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This eBook from the Gutenberg Project consists of approximately 1,033 pages of information about Anna Karenina.

He did not undress, but walked up and down with his regular tread over the resounding parquet of the dining room, where one lamp was burning, over the carpet of the dark drawing room, in which the light was reflected on the big new portrait of himself hanging over the sofa, and across her boudoir, where two candles burned, lighting up the portraits of her parents and woman friends, and the pretty knick-knacks of her writing table, that he knew so well.  He walked across her boudoir to the bedroom door, and turned back again.  At each turn in his walk, especially at the parquet of the lighted dining room, he halted and said to himself, “Yes, this I must decide and put a stop to; I must express my view of it and my decision.”  And he turned back again.  “But express what—­what decision?” he said to himself in the drawing room, and he found no reply.  “But after all,” he asked himself before turning into the boudoir, “what has occurred?  Nothing.  She was talking a long while with him.  But what of that?  Surely women in society can talk to whom they please.  And then, jealousy means lowering both myself and her,” he told himself as he went into her boudoir; but this dictum, which had always had such weight with him before, had now no weight and no meaning at all.  And from the bedroom door he turned back again; but as he entered the dark drawing room some inner voice told him that it was not so, and that if others noticed it that showed that there was something.  And he said to himself again in the dining room, “Yes, I must decide and put a stop to it, and express my view of it...”  And again at the turn in the drawing room he asked himself, “Decide how?” And again he asked himself, “What had occurred?” and answered, “Nothing,” and recollected that jealousy was a feeling insulting to his wife; but again in the drawing room he was convinced that something had happened.  His thoughts, like his body, went round a complete circle, without coming upon anything new.  He noticed this, rubbed his forehead, and sat down in her boudoir.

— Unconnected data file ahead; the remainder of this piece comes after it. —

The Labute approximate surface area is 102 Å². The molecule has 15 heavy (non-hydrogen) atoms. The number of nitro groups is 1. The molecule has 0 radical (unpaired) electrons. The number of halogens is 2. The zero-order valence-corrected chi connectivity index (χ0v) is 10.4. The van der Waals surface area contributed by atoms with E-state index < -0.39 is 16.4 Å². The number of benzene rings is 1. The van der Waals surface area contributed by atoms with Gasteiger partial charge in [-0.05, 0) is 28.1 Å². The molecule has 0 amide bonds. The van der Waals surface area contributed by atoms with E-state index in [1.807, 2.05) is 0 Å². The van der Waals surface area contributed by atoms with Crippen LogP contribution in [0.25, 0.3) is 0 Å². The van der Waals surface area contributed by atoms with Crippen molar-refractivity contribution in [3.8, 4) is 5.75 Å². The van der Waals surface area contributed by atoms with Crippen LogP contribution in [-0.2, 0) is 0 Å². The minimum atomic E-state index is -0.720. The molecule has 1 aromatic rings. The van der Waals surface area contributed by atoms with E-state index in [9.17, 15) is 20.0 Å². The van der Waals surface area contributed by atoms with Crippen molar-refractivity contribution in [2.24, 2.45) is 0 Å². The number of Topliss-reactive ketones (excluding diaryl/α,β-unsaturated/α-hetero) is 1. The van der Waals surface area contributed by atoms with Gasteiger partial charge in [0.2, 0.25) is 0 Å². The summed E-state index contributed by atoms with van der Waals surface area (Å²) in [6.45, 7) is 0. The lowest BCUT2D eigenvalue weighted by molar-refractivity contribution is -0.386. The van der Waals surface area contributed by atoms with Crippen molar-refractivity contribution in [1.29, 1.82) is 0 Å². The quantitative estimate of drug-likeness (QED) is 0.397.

There, looking at her table, with the malachite blotting case lying at the top and an unfinished letter, his thoughts suddenly changed.  He began to think of her, of what she was thinking and feeling.  For the first time he pictured vividly to himself her personal life, her ideas, her desires, and the idea that she could and should have a separate life of her own seemed to him so alarming that he made haste to dispel it.  It was the chasm which he was afraid to peep into.  To put himself in thought and feeling in another person’s place was a spiritual exercise not natural to Alexey Alexandrovitch.  He looked on this spiritual exercise as a harmful and dangerous abuse of the fancy.

“And the worst of it all,” thought he, “is that just now, at the very moment when my great work is approaching completion” (he was thinking of the project he was bringing forward at the time), “when I stand in need of all my mental peace and all my energies, just now this stupid worry should fall foul of me.  But what’s to be done?  I’m not one of those men who submit to uneasiness and worry without having the force of character to face them.

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